Reggie White

How great is J.J. Watt?

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Despite playing with a broken hand, J.J. Watt, the Houston Texans’ All-World defendsive end, will be the biggest challenge the New England Patriots’ offense will face this Sunday. Since his breakout pick-six in Houston’s playoff win over the Cincinnati Bengals as a rookie, the fifth-year defensive end developed into one of the league’s best defensive players. Just how good is he, and how does he compare to some of the greatest defensive players of the recent past?

Sacks, Sacks and More Sacks

The most visible number for Watt’s dominance is his sack total. He had 20.5 his second season, 20.5 again in 2014, and has 13.5 in 12 games this year. His 36.5 sacks in his first three seasons are the seventh-most since the NFL started officially keeping track of stats in 1982. His 57 sacks in his first four seasons is the third-best total. With four games left to play in his fifth season, he is already at 70.5 career sacks. The only other player with at least 70 sacks in his first five NFL seasons is Reggie White, who had the benefit of playing two USFL seasons first. Just three other players have had at least 60 sacks in their first five seasons, though Von Miller will likely join that group. By any standard, Watt is off to the best start to his career of anybody in the history of the official sack metric.

Watt’s five-year streak has been impressive not just for a rookie, but for any player at all. He is just the sixth different player since 1982 to have at least 70 sacks in a five-year period at any point in his career. (Table 1.)

Table 1. 70-plus Sacks in Five-Year Span, 1982-2015

Player Years
Jared Allen 2007-2013
Bruce Smith 1986-1990
Lawrence Taylor 1984-1990
DeMarcus Ware 2006-2012
J.J. Watt 2011-2015
Reggie White 1985-1992

More Than Just Sacks

It would be one thing if Watt was just a pure sacker, or if he was converting pressures to sacks at a particularly high rate. He is not. Even in his modest, 5.5-sack rookie season, he was tied for sixth in the league in quarterback hits. In each of 2012, 2013, and 2014, he led the league in combined sacks and quarterback hits by at least 10 each season. In 2014, he had a combined 54 sacks and hits, a whopping 23 more than second-place Elvis Dumervil. Like his 13.5 sacks so far, his 42 quarterback hits also leads the NFL. He is also getting near the passer when he does not hit him. According to Football Outsiders data, he was fifth in the NFL in hurries in 2012, fourth in 2013, and first in 2014.

Watt also excels at winning when he does not get near the passer, by getting his hands into passing lanes and deflecting passes. His most impressive season in that category was 2012 when he tipped 18 passes at the line of scrimmage, per Football Outsiders, more than twice as many as any other defender. In 2013, he was one back of the league leaders in that area, and he again topped the league in 2014. This season, his five passes defensed lead all defensive linemen.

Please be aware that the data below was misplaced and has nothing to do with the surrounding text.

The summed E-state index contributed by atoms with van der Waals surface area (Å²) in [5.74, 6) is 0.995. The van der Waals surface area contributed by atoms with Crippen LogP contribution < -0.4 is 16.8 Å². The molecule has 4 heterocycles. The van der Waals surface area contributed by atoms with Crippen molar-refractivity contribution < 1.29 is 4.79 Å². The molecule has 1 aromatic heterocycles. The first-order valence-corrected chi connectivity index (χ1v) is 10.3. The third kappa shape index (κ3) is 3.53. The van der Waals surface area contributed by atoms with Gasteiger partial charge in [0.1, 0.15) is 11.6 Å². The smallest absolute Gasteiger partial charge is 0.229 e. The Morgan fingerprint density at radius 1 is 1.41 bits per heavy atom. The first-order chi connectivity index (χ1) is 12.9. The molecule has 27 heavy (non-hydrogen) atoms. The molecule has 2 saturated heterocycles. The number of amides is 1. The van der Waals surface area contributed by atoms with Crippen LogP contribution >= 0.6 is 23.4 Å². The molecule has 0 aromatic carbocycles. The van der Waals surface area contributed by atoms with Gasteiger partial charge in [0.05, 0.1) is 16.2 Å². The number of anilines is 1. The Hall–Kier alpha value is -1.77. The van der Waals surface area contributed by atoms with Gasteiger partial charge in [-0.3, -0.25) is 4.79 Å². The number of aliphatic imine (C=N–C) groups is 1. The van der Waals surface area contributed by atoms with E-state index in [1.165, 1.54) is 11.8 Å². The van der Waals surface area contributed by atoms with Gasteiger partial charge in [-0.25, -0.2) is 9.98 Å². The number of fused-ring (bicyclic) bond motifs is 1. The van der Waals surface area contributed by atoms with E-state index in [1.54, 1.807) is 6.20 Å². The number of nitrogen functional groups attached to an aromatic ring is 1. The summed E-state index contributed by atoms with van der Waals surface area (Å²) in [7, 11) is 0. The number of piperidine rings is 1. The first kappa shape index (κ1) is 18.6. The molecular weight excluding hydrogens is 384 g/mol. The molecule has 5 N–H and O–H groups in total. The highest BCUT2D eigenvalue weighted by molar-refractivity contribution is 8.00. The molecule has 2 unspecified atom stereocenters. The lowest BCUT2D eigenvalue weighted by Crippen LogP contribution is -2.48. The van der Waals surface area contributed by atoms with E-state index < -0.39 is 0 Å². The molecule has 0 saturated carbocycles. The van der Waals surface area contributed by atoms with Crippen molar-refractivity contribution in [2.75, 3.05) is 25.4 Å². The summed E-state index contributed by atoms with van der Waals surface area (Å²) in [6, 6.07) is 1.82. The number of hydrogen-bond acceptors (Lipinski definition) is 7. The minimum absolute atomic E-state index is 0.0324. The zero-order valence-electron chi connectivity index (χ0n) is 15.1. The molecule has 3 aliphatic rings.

His Position Makes His Production More Impressive

What makes Watt’s productivity even more impressive is where he’s doing it from. The lists of the top sackers and hurriers, both present-day and in the past, is full of edge-rushers, 4-3 defensive ends and 3-4 outside linebackers. Watt’s versatility has increased in recent years, but he has spent much of his career as a 3-4 defensive end while playing defensive tackle in sub-package situations. The interior line is the shortest path to the quarterback, but it also tends to be the hardest one. The only other non-edge rushers among the historical lists of the top sackers are Bill Pickel, a 1980s Raiders nose tackle who excelled early, and Bruce Smith.

Great Run Defense As Well

The criticism, fair or not, against many interior linemen who do get pressure, from the modestly successful to Hall of Famers like John Randle, is they are not good run defenders. Watt is almost undeniably a superb one, ranking first in the league in run tackles for loss in both 2012 and 2014 and third in 2013. His particular specialty is making plays from the backside of runs, where he excels at getting inside and forcing the runner to bounce the run to avoid being taken down in the backfield.

The Difficulty of Putting Watt in Perspective

Unfortunately, some of the stats that show Watt’s greatness make it hard to compare him to other players. Sacks were not an official stat before 1982. Passes defensed are not widely available before 2001. Quarterback hits go back to 2006. Hurries and other unofficial stats are about as old. Tackle totals still vary widely between scorers, and they were worse before the mid-1990s. This makes it hard to more precisely compare Watt to greats like Bruce Smith, Lawrence Taylor, and Reggie White.

The most comprehensive measure we have may be Football Outsiders’ defeats, which goes back to 1996 and includes sacks, tackles for loss, forced fumbles, interceptions, and third-and-fourth-down tackles short of the sticks. Watt’s 56 defeats in 2012 is the most by any single player in that time span. His 43 in 2014 ranks fourth. His league-leading 34 through 12 games this year puts him on pace to match Ray Lewis’ third-highest total of 45. By almost any measure Watt is the most consistently impactful defender of the past 20 years. His only challenge now may be sustaining that greatness for the rest of his career.